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These Three Types of Cloud Services Define the Technology Featured

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Cloud migration is one of the things that most organizations think of doing today. However, they lack knowledge of the services they can get from the cloud. Furthermore, there are various cloud deployment models to choose from. For instance, the three common cloud deployment models are private, public and public. Selecting any of these models depends on your specific requirements and needs. These three types of cloud services are crucial for your plan to migrate.

  1. IaaS

This is an on-demand service to the cloud infrastructure, which includes servers, storage and networking resources needed by customers to run their operations. The customers can provision, configure, and use this in the same way they use on-premises infrastructure. However, the difference is that the cloud service provider owns and maintains these resources in its own data centers, and customers pay and connect to them via an internet connection. The payment is often subscription-based or pay-as-you-go basis. The customers can choose between virtual machines hosted on a physical hardware or bare metal servers on dedicated physical hardware.

The benefit of IaaS compared to traditional IT is that it gives customers flexibility. The capacity can be scaled up or down based on traffic or need. IaaS allows customers to avoid the upfront expense and overhead of maintaining a data center. It also rids the trade-off between a waste of excess capacity purchase to accommodate traffic and outages due to a lack of adequate capacity.  

  1. PaaS

Platform-as-a-service (PaaS) offers a cloud-based platform for developing, running and managing applications. The provider hosts, manages and maintains all hardware and software included in the platform. This includes servers, operating systems, software, storage, middleware, frameworks, networking, development tools and services.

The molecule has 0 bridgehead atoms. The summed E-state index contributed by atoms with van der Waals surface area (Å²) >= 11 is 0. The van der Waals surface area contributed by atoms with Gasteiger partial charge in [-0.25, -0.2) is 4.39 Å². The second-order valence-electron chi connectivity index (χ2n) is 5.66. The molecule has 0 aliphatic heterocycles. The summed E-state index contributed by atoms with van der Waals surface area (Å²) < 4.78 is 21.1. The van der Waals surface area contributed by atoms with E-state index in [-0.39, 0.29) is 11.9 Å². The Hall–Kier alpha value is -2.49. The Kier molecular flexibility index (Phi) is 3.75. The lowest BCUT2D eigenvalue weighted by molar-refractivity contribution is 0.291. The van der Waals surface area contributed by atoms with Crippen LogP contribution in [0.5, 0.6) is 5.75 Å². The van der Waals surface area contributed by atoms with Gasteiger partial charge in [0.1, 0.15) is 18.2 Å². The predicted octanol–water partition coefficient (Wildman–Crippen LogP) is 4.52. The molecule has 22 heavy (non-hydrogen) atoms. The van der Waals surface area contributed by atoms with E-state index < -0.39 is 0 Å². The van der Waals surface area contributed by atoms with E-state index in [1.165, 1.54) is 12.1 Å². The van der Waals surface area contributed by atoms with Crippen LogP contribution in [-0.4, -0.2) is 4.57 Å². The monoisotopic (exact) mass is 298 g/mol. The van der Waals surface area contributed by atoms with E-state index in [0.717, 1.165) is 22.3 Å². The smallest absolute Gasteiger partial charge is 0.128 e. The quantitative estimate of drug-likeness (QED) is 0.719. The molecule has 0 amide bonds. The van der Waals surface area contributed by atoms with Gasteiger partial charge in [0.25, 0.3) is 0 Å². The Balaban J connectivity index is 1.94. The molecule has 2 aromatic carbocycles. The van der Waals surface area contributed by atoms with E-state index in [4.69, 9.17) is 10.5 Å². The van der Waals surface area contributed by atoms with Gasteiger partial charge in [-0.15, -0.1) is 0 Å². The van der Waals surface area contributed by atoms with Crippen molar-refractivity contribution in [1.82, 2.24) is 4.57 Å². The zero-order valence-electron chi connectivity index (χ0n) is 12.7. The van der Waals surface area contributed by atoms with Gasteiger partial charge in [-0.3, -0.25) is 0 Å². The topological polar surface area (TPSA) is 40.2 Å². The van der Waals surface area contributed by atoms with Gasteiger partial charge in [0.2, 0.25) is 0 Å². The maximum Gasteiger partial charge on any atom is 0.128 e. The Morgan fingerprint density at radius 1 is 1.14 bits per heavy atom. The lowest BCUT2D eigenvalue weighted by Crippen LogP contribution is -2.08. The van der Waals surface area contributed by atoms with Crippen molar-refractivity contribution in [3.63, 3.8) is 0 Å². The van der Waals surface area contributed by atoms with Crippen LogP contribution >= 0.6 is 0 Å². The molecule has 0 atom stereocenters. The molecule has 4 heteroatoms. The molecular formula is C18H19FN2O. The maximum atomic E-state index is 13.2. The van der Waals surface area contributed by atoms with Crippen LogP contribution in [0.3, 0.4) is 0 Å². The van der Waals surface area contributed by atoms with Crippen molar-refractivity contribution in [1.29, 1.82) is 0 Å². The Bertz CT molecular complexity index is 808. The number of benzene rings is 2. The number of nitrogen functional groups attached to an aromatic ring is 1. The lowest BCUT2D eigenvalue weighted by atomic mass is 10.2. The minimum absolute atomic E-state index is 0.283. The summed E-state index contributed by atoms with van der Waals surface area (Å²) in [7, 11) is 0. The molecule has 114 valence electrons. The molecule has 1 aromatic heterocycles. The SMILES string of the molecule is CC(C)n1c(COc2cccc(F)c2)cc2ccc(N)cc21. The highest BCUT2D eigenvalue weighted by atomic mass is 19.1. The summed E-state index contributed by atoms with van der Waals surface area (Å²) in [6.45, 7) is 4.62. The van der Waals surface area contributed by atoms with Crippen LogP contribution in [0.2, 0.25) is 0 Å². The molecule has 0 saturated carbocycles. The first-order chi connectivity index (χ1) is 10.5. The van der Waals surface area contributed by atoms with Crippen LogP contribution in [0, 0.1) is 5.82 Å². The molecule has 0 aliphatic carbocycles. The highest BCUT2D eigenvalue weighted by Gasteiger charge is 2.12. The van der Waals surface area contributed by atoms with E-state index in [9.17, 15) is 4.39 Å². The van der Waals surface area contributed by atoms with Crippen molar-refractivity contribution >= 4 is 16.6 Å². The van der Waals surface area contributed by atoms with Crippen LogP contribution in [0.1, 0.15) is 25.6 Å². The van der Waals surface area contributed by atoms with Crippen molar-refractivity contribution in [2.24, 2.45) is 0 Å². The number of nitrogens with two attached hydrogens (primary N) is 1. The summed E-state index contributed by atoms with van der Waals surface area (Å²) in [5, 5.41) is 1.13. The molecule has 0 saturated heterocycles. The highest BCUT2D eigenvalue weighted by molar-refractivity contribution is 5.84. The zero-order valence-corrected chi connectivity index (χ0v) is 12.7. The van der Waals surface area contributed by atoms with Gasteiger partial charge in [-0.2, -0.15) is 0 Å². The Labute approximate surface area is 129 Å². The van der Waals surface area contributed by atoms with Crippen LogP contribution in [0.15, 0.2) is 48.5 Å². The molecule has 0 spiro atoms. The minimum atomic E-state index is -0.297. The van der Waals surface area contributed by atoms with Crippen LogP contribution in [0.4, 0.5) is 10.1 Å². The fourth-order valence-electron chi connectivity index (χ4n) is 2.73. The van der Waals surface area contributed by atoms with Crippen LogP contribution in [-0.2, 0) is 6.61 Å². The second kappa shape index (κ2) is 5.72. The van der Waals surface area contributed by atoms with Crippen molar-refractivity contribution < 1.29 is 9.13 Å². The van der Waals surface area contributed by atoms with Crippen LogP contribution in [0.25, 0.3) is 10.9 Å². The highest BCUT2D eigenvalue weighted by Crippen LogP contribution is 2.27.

Users access the PaaS via a graphical user interface (GUI) where DevOps teams can collaborate on their work, such as coding, testing, integration, delivery, deployment and feedback across the application lifecycle.

The key benefit of PaaS is that it enables customers to build, test, update and deploy a wide range of applications faster and at a lower cost. Other critical benefits of using PaaS include faster time to market, low to no risk testing and new technology adoption, simplified collaboration, scalable approach and reduced management need.

Some use cases of PaaS include API development and management, the internet of things, agile software development and the DevOps toolchain. It offers in-built automation that supports continuous integration and continuous delivery.

  1. SaaS

Software-as-a-Service (SaaS) is a cloud-hosted ready-to-use service/application software. This service enables users to pay a monthly or annual fee to use an application from their web browser, desktop client or mobile applications. The application and the necessary infrastructure for delivering services, such as servers, storage, networking, middleware, and application software, are all managed by a cloud or SaaS vendor. Furthermore, this vendor is responsible for upgrading and dispatching the software, usually invisibly to the customers. The vendor is responsible for ensuring availability and security as part of the service level agreement with the customer. On the other hand, the latter can add more users and data on demand by simply adding the cost of the service.

The benefits of using SaaS include reduced cost due to the management of infrastructure by the service provider, vendor handling everything such as maintaining server hardware and software and managing user access and security. The provider is also responsible for managing storage, maintaining data, patches and upgrading the system. The good thing with this approach is that it has minimal risk, users can be productive anytime and from anywhere, and it is highly scalable. This has driven its adoption by modern businesses that want to do all they can to reduce the cost of operations.

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Scott Koegler

Scott Koegler is Executive Editor for PMG360. He is a technology writer and editor with 20+ years experience delivering high value content to readers and publishers. 

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